March 17, 2013 in Uncategorized
It is disturbing that only two of the South African franchises have improved in their performance over the last four weeks and that the two franchises that are the main repositories of Springbok rugby have regressed dramatically.
After last week’s euphoria because of the three nil drubbing of Kiwi sides by Saffer sides we were quickly brought back to earth this week when the Bulls and the Sharks were totally outplayed by their opposition. What is even more disturbing is that it was so easy to see it coming.
Both the Bulls and the Sharks were still unbeaten before the weekend but the signs of a fall were there for all to see. And even more disturbing was the ease with which the Chiefs, Crusaders and the Brumbies scored their tries once they were on attack, even against the Stormers the previous week.
So far only the Cheetahs and the Stormers have improved from week one.
Waratahs vs Cheetahs:
After a poor start against the Sharks and a worse start to their tour down under the Cheetahs upped their defence against the Highlanders and played a more balanced game against the Waratahs to win two in row on tour.
Where the Cheetahs forwards were the main force in their victory over the Clan with the backs merely playing a defensive role, against the Waratahs they brought in their backs a lot more on attack while maintaining their defence.
If the Cheetahs can maintain their new-found defence through the season they have a good chance of improving on their best results of the past.
Kings vs Chiefs:
They defend with heart but the Kings have one objective and that, notwithstanding a fortuitous win over a pathetic Force side, is to lose respectably and they’ve been helped in this by a dire Sharks performance and a Chiefs side that took a break after they had scored their bonus point try.
Unlike against the Cheetahs where the Chiefs knew that the Cheetahs can come back and punish them if they slack off, they knew the Kings are of no consequence and they could rest their players for the last 30 minutes.
No matter how popular it is in the media to write up the Kings “brave” performances all the Kings real hope for is not to lose too badly.
Crusaders vs Bulls:
The Bulls manage to scrape home wins against a stuttering Stormers side, a poor Force team and then away against an inexperienced Blues selection. The only real positive for the Bulls is that Morne Steyn has found his kicking boots again but even that couldn’t save the Bulls from a six tries to nil blitz by a rampant Crusaders, a Crusaders side that struggled to keep the ball in hand in the first half and that left a number of tries unscored.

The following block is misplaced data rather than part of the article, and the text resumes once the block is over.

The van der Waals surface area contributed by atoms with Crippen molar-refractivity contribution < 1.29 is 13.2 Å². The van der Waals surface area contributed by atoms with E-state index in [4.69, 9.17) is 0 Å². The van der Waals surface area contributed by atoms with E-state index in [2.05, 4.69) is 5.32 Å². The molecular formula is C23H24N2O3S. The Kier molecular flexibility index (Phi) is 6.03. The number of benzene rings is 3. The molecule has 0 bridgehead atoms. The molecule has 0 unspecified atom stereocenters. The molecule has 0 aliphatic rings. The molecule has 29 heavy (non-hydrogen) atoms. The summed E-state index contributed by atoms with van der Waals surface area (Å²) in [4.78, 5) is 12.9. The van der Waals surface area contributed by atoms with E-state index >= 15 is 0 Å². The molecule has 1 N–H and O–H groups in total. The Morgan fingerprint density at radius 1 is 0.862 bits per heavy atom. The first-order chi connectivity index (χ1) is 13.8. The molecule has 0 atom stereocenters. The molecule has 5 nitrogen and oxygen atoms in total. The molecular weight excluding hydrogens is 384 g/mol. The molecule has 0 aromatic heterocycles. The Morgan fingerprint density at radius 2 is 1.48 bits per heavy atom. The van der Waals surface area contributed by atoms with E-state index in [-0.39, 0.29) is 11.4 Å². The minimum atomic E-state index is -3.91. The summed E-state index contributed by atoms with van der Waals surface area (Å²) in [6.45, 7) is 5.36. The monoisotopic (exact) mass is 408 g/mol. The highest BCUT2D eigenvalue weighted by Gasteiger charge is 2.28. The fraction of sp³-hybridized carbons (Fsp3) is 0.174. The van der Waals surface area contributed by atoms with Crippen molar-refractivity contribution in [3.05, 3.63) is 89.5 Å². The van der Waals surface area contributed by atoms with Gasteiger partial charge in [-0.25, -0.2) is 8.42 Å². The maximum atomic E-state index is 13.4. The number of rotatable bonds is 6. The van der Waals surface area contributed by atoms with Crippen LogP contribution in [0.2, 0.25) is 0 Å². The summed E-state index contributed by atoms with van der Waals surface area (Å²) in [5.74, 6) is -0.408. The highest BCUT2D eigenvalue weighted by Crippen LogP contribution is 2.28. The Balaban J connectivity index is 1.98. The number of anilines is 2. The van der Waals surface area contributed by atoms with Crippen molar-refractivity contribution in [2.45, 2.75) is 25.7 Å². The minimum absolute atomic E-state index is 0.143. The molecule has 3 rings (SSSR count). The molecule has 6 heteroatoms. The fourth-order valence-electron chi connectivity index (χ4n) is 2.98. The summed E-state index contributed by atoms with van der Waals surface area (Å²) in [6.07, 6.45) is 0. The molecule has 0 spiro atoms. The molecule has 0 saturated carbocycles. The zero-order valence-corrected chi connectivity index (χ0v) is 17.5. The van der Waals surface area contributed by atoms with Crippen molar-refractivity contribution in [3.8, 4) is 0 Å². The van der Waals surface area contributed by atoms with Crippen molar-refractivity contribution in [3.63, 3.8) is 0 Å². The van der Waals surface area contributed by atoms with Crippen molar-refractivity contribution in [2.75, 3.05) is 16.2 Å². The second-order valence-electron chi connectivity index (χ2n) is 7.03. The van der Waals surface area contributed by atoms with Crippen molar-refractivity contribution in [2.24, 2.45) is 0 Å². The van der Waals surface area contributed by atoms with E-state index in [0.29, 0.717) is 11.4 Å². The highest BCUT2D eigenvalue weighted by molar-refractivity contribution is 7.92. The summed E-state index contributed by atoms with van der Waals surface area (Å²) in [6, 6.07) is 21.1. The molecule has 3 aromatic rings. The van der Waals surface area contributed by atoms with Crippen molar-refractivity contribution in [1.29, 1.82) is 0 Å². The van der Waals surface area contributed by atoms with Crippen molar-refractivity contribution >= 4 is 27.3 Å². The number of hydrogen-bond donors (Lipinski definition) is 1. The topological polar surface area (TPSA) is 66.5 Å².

With Dan Carter having one of his better performance in recent times the Crusaders exposed the soft under belly of the Bulls and the Bulls were fortunate that this game didn’t turn into a real rout.
But the game had its moment of comedy when Deon Stegmann had to be lead across the tryline by Chiliboy because he didn’t notice the gap as wide as a barn door that had opened up before him.
Sharks vs Brumbies:
After beating the Cheetahs and scraping wins against the Stormers and the Kings the Sharks’ dependence on their big ball carriers were exposed by a polished Brumbies side. Without the likes of Willem Alberts to carry the ball across the advantage line the Sharks struggle without front foot ball and the deficiencies of their 9-10-12 combination was there far all to see.
But the worst was to see their lethargic and almost disinterested display on defence and the ease with which the Brumbies broke their line to score their tries. In the move to score their third try the Brumbies #13 struggled to get the ball under control while Burden and Jordaan patiently waited before trying to tackle him. And what’s with the little kick pass by Jordaan to Kanko?
The Sharks have now managed to score three tries in four games (one in their last three) and look more and more like a toothless old dog.
Meanwhile SARU’s monkeys in charge are maintaining their attitude of “See no evil, hear no evil, speak no evil”.
Last week the media spin doctors explained to us that a non-South African African player isn’t really a foreign player when the Kings fielded Daniel Adongo, Nicolas Vergallo and Hadleigh Parkes while SARU looked on in silence.
This week the Kings went a step further and played Tomàs Leonardi, Daniel Adongo, Nicolas Vergallo and Hadleigh Parkes. I won’t be surprised if SARU continue to allow the Kings to flout the rules with impunity.
Note: According to Rugby 365:
SARU confirmed on Sunday that they have asked for an “explanation” as to why the Kings fielded an additional foreign player from outside the African continent.
“Media are advised that the selection of three overseas players by the Southern Kings in their match 22 against the Chiefs in Port Elizabeth on Friday [March 15] has been noted by SARU,” a brief statement said.
“SARU will be contacting the Kings for a report on the situation.”
Update: The Kings continue to ignore the two foreign player rule by including all four their non-African foreigners in their touring squad:
Andries Strauss, Bandise Maku, Cornell du Preez, Daniel Adongo, David Bulbring, Demetri Catrakilis, Elric van Vuuren, George Whitehead, Grant Kemp, Hadleigh Parkes, Jaco Engels, Jacques Engelbrecht, Johannes Franklin, Kevin Buys, Marcello Sampson, Nicolas Vergallo, Ronnie Cooke, Rynier Bernardo, Schalk Ferreira, Sergeal Petersen, Shaun Venter, Steven Sykes, Tomas Leonardi, Virgile Lacombe, Waylon Murray, Wimpie van there Walt.
Will the softcocks at SARU do something more than wring their hands?
Varsity Cup Shenanigans:
According to media reports Tuks have been rake over the coals for the second year running because they didn’t have enough bona fide students in their team and for the second year running they have come away with only a warning.